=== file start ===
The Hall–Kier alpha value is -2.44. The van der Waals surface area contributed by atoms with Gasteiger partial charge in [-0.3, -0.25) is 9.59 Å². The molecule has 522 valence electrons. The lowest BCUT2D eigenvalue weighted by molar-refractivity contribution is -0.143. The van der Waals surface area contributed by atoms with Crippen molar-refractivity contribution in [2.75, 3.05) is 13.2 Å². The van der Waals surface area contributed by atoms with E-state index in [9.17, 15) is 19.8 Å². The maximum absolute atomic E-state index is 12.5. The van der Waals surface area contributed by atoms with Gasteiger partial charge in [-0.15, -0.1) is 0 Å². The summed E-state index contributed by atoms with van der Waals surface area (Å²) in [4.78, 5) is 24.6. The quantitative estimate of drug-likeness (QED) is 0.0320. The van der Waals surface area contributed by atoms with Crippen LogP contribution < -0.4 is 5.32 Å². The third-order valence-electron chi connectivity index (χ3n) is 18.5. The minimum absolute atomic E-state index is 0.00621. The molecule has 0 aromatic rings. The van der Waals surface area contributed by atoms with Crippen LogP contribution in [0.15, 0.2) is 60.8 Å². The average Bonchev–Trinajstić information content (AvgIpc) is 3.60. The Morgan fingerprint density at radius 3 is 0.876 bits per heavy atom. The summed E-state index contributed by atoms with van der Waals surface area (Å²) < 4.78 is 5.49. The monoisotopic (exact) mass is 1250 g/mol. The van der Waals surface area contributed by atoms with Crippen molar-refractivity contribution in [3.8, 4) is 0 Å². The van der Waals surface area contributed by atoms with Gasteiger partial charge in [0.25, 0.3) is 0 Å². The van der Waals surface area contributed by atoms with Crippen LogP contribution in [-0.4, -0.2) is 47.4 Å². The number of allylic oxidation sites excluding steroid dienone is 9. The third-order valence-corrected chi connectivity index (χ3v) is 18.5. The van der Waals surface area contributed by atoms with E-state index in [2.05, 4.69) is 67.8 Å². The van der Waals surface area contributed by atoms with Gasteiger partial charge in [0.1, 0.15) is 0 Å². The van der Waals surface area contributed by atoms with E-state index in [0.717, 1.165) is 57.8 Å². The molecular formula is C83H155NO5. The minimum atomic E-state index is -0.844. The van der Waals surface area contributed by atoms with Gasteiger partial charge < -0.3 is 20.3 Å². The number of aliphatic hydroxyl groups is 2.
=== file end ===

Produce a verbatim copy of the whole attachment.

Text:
The Hall–Kier alpha value is -2.44. The van der Waals surface area contributed by atoms with Gasteiger partial charge in [-0.3, -0.25) is 9.59 Å². The molecule has 522 valence electrons. The lowest BCUT2D eigenvalue weighted by molar-refractivity contribution is -0.143. The van der Waals surface area contributed by atoms with Crippen molar-refractivity contribution in [2.75, 3.05) is 13.2 Å². The van der Waals surface area contributed by atoms with E-state index in [9.17, 15) is 19.8 Å². The maximum absolute atomic E-state index is 12.5. The van der Waals surface area contributed by atoms with Gasteiger partial charge in [-0.15, -0.1) is 0 Å². The summed E-state index contributed by atoms with van der Waals surface area (Å²) in [4.78, 5) is 24.6. The quantitative estimate of drug-likeness (QED) is 0.0320. The van der Waals surface area contributed by atoms with Crippen LogP contribution < -0.4 is 5.32 Å². The third-order valence-electron chi connectivity index (χ3n) is 18.5. The minimum absolute atomic E-state index is 0.00621. The molecule has 0 aromatic rings. The van der Waals surface area contributed by atoms with Crippen LogP contribution in [0.15, 0.2) is 60.8 Å². The average Bonchev–Trinajstić information content (AvgIpc) is 3.60. The Morgan fingerprint density at radius 3 is 0.876 bits per heavy atom. The summed E-state index contributed by atoms with van der Waals surface area (Å²) < 4.78 is 5.49. The monoisotopic (exact) mass is 1250 g/mol. The van der Waals surface area contributed by atoms with Crippen molar-refractivity contribution in [3.8, 4) is 0 Å². The van der Waals surface area contributed by atoms with Gasteiger partial charge in [0.25, 0.3) is 0 Å². The van der Waals surface area contributed by atoms with Crippen LogP contribution in [-0.4, -0.2) is 47.4 Å². The number of allylic oxidation sites excluding steroid dienone is 9. The third-order valence-corrected chi connectivity index (χ3v) is 18.5. The van der Waals surface area contributed by atoms with E-state index in [2.05, 4.69) is 67.8 Å². The van der Waals surface area contributed by atoms with Gasteiger partial charge in [0.1, 0.15) is 0 Å². The van der Waals surface area contributed by atoms with E-state index in [0.717, 1.165) is 57.8 Å². The molecular formula is C83H155NO5. The minimum atomic E-state index is -0.844. The van der Waals surface area contributed by atoms with Gasteiger partial charge < -0.3 is 20.3 Å². The number of aliphatic hydroxyl groups is 2.